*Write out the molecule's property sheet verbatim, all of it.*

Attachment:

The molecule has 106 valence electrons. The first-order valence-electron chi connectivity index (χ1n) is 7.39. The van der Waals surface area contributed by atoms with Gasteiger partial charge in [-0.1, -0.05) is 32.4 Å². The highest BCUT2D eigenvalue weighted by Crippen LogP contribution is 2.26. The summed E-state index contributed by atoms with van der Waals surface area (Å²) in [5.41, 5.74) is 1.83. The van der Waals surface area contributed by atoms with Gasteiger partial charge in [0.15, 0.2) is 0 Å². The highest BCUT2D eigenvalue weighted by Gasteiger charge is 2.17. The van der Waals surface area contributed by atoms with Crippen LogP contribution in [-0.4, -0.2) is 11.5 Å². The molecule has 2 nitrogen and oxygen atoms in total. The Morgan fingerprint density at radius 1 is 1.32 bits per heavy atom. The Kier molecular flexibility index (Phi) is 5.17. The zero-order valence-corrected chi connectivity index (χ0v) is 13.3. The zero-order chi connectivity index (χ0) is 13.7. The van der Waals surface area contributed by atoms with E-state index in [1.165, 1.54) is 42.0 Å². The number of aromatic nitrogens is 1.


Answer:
The molecule has 106 valence electrons. The first-order valence-electron chi connectivity index (χ1n) is 7.39. The van der Waals surface area contributed by atoms with Gasteiger partial charge in [-0.1, -0.05) is 32.4 Å². The highest BCUT2D eigenvalue weighted by Crippen LogP contribution is 2.26. The summed E-state index contributed by atoms with van der Waals surface area (Å²) in [5.41, 5.74) is 1.83. The van der Waals surface area contributed by atoms with Gasteiger partial charge in [0.15, 0.2) is 0 Å². The highest BCUT2D eigenvalue weighted by Gasteiger charge is 2.17. The van der Waals surface area contributed by atoms with Crippen LogP contribution in [-0.4, -0.2) is 11.5 Å². The molecule has 2 nitrogen and oxygen atoms in total. The Morgan fingerprint density at radius 1 is 1.32 bits per heavy atom. The Kier molecular flexibility index (Phi) is 5.17. The zero-order valence-corrected chi connectivity index (χ0v) is 13.3. The zero-order chi connectivity index (χ0) is 13.7. The van der Waals surface area contributed by atoms with E-state index in [1.165, 1.54) is 42.0 Å². The number of aromatic nitrogens is 1.